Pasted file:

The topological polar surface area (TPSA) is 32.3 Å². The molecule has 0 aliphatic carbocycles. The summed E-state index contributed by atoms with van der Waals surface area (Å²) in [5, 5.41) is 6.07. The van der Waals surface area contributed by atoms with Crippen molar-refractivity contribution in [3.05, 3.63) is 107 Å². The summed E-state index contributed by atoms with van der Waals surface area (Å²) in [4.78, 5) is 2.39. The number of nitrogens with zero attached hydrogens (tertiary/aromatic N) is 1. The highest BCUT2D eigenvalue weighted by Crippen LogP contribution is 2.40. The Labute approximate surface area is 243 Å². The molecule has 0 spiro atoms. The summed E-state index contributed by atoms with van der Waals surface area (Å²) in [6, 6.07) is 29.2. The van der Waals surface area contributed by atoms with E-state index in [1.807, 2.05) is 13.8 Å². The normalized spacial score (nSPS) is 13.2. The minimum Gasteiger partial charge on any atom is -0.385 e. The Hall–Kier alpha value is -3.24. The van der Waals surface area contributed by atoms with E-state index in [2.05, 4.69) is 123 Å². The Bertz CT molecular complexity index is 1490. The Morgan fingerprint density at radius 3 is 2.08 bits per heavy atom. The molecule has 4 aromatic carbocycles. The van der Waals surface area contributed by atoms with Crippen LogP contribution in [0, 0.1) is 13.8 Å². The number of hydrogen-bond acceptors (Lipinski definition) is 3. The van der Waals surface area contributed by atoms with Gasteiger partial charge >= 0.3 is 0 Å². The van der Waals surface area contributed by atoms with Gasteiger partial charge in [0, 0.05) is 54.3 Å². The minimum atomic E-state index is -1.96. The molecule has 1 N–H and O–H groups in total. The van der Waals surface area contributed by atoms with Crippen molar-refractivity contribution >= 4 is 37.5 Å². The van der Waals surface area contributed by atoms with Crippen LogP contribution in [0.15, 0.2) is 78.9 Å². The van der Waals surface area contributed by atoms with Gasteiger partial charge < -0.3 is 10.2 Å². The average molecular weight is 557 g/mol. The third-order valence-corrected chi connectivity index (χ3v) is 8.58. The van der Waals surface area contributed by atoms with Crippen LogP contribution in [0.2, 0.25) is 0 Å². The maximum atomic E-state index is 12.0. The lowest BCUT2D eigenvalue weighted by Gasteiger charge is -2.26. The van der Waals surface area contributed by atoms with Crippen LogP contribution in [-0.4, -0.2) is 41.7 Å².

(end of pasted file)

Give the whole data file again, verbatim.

The topological polar surface area (TPSA) is 32.3 Å². The molecule has 0 aliphatic carbocycles. The summed E-state index contributed by atoms with van der Waals surface area (Å²) in [5, 5.41) is 6.07. The van der Waals surface area contributed by atoms with Crippen molar-refractivity contribution in [3.05, 3.63) is 107 Å². The summed E-state index contributed by atoms with van der Waals surface area (Å²) in [4.78, 5) is 2.39. The number of nitrogens with zero attached hydrogens (tertiary/aromatic N) is 1. The highest BCUT2D eigenvalue weighted by Crippen LogP contribution is 2.40. The Labute approximate surface area is 243 Å². The molecule has 0 spiro atoms. The summed E-state index contributed by atoms with van der Waals surface area (Å²) in [6, 6.07) is 29.2. The van der Waals surface area contributed by atoms with E-state index in [1.807, 2.05) is 13.8 Å². The normalized spacial score (nSPS) is 13.2. The minimum Gasteiger partial charge on any atom is -0.385 e. The Hall–Kier alpha value is -3.24. The van der Waals surface area contributed by atoms with E-state index in [2.05, 4.69) is 123 Å². The Bertz CT molecular complexity index is 1490. The Morgan fingerprint density at radius 3 is 2.08 bits per heavy atom. The molecule has 4 aromatic carbocycles. The van der Waals surface area contributed by atoms with Crippen LogP contribution in [0, 0.1) is 13.8 Å². The number of hydrogen-bond acceptors (Lipinski definition) is 3. The van der Waals surface area contributed by atoms with Gasteiger partial charge >= 0.3 is 0 Å². The van der Waals surface area contributed by atoms with Gasteiger partial charge in [0, 0.05) is 54.3 Å². The minimum atomic E-state index is -1.96. The molecule has 1 N–H and O–H groups in total. The van der Waals surface area contributed by atoms with Crippen molar-refractivity contribution >= 4 is 37.5 Å². The van der Waals surface area contributed by atoms with Crippen LogP contribution in [0.15, 0.2) is 78.9 Å². The van der Waals surface area contributed by atoms with Gasteiger partial charge < -0.3 is 10.2 Å². The average molecular weight is 557 g/mol. The third-order valence-corrected chi connectivity index (χ3v) is 8.58. The van der Waals surface area contributed by atoms with Crippen LogP contribution in [0.2, 0.25) is 0 Å². The maximum atomic E-state index is 12.0. The lowest BCUT2D eigenvalue weighted by Gasteiger charge is -2.26. The van der Waals surface area contributed by atoms with Crippen LogP contribution in [-0.4, -0.2) is 41.7 Å².